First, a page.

Liz admits that not all topics are best suited for online delivery, but many classes are just as effective if not more in a virtual classroom. Leadership discussions on personality profiling and communication styles are more challenging to offer online. But the majority of topics that Liz teaches like “Running a Successful Home-based Business” translates well to an online platform.
Now that her clients understand the necessity to digitise learning, Liz has been working diligently during the coronavirus restrictions to finalise her material and prepare it for online learning. She is hopeful that the advantages of digital platforms for delivering high-quality content will allow her to reach more students. It saves everyone time and money, and in the end, allows Liz a few fewer business trips to Sydney.
Liz is looking forward to the extra time she’ll save from travelling to focus on more innovative ways to offer her services and more value for her clients.
To learn more about personalised training solutions or public speaking coaching, contact Liz at email@example.com or 0400 778 807.
The importance of modern marketing gets a boost for Veronica
Like Liz, Veronica’s clients realised the need to modernise once the pandemic hit.
Marketing is tricky for small businesses. We all know we need it, but we’re reluctant because we assume it is time-consuming and costly. But when a crisis exposes holes in our marketing efforts, we take notice.
The impact the bushfires had on local businesses meant Veronica and her team at Vermilion Pinstripes were coaching business owners on marketing through a crisis. So when COVID-19 hit, recovery efforts were already in motion.
As client’s needs turned from one catastrophe to the next, she had to slightly adapt how she helped her clients. For Veronica, the impacts of COVID-19 meant moving programs and trainings along faster. Backburner projects came to the forefront because her clients needed to refocus their marketing energy to survive.
Veronica was able to shift her focus quickly because she anticipated what was to come. She didn’t wait until the virus spread to Australia, she started making changes as soon as China shut down (which was two months ahead of Australia). Veronica moved their workshops to an online platform and accelerated webinars, monthly online happy hours, free marketing tools, and a Facebook group to support clients.
“The pandemic pushed me to trademark my Modern Marketing Framework, and it made my clients understand the importance of being agile.”
She was able to guide her clients with a focus on communicating visually. Videos and written communications became the focus. To meet the needs quickly, Veronica partnered with other specialists to get the work done efficiently.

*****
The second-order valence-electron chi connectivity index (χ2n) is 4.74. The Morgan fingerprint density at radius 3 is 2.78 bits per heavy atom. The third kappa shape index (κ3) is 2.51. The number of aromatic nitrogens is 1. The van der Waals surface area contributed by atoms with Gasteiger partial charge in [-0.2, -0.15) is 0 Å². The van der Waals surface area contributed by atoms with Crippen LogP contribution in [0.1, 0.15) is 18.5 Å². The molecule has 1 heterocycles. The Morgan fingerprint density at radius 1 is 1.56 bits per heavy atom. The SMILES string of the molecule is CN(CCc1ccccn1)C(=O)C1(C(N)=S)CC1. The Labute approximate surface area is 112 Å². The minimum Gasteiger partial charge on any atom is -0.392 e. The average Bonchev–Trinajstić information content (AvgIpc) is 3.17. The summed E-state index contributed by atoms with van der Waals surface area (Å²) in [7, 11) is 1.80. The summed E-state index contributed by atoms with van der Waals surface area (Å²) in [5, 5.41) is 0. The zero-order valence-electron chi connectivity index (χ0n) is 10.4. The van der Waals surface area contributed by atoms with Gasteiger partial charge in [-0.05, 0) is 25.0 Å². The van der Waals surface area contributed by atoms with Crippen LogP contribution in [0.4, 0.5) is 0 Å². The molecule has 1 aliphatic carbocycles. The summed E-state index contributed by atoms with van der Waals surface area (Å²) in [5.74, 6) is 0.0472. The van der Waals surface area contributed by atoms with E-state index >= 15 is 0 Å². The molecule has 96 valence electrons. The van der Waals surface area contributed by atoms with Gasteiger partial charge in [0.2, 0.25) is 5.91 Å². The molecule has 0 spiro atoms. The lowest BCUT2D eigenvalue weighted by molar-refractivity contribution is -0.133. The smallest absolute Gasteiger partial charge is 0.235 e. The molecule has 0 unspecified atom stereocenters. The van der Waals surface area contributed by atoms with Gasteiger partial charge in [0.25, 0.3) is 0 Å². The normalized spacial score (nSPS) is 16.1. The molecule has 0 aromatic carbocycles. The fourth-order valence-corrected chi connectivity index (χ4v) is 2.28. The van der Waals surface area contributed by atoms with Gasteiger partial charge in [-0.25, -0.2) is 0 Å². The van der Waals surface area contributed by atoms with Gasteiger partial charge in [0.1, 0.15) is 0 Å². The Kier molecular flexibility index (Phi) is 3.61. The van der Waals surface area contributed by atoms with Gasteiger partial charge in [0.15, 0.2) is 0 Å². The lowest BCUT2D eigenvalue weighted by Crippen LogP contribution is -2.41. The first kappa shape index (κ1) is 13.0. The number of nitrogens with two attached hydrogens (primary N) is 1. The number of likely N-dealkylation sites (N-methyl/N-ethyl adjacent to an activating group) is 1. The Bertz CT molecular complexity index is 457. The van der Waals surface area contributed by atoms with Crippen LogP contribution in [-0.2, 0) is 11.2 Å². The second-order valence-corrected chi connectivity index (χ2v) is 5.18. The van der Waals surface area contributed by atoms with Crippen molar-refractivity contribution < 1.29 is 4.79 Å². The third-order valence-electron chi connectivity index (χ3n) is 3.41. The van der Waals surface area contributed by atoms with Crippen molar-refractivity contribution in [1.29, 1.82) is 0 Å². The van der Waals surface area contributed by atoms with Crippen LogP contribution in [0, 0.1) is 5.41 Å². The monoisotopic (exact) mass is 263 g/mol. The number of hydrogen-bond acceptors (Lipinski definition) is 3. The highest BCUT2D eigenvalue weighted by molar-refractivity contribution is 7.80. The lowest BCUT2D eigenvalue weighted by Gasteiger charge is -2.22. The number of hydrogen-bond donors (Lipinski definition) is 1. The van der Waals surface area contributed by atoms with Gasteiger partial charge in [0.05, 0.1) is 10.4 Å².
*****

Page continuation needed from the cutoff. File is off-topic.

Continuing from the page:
Marketing during an emergency, whether it be internal issues or a world pandemic is similar. We need to be agile and have a structure in place, so when a crisis hits, tweaking our efforts to fit the situation will lead to survival and success.
Veronica is looking forward to helping more businesses find their path to happiness.
Moving forward: A five-minute activity
Before the COVID cloud lifts completely, now is the time to write down what you’ve learned. Although we can’t imagine forgetting what life was like during this time, we will. We’ll forget about the two per person limit of rice and pasta at the grocery store or how we didn’t know Sunday from Thursday. We’ll be back to busyness and life as usual soon. So grab a cuppa and jot down a few thoughts.
What did you learn?
What do you wish you had done differently?
What saved you?
What advice would you give others?
Take time to reflect and learn from what we’ve experienced. I like the exercise of writing a letter to someone who will one day take over your business. Should a global crisis of this magnitude happen again, what words of advice can you impart?
From the financial side of your business to customer relationships, marketing, work processes, technology and online efforts, what did you learn? What did you do well? What do you wish you had done more of beforehand, and what did you learn the hard way?
We may have taken a few steps back in 2020, but there is more reason to believe that this experience will propel us all forward.
If you have a business topic you’d like to know more about, have a story about your business you’d like to share, or want to become a member, please contact our Membership Secretary at Micro Business Forum
Written by Jody Carey
Jody Carey is a Port Macquarie-based content writer and MBF member. She shares her background in corporate marketing to help businesses build relationships with their clients through written communications like websites, blogs and case studies that focus on the customer experience.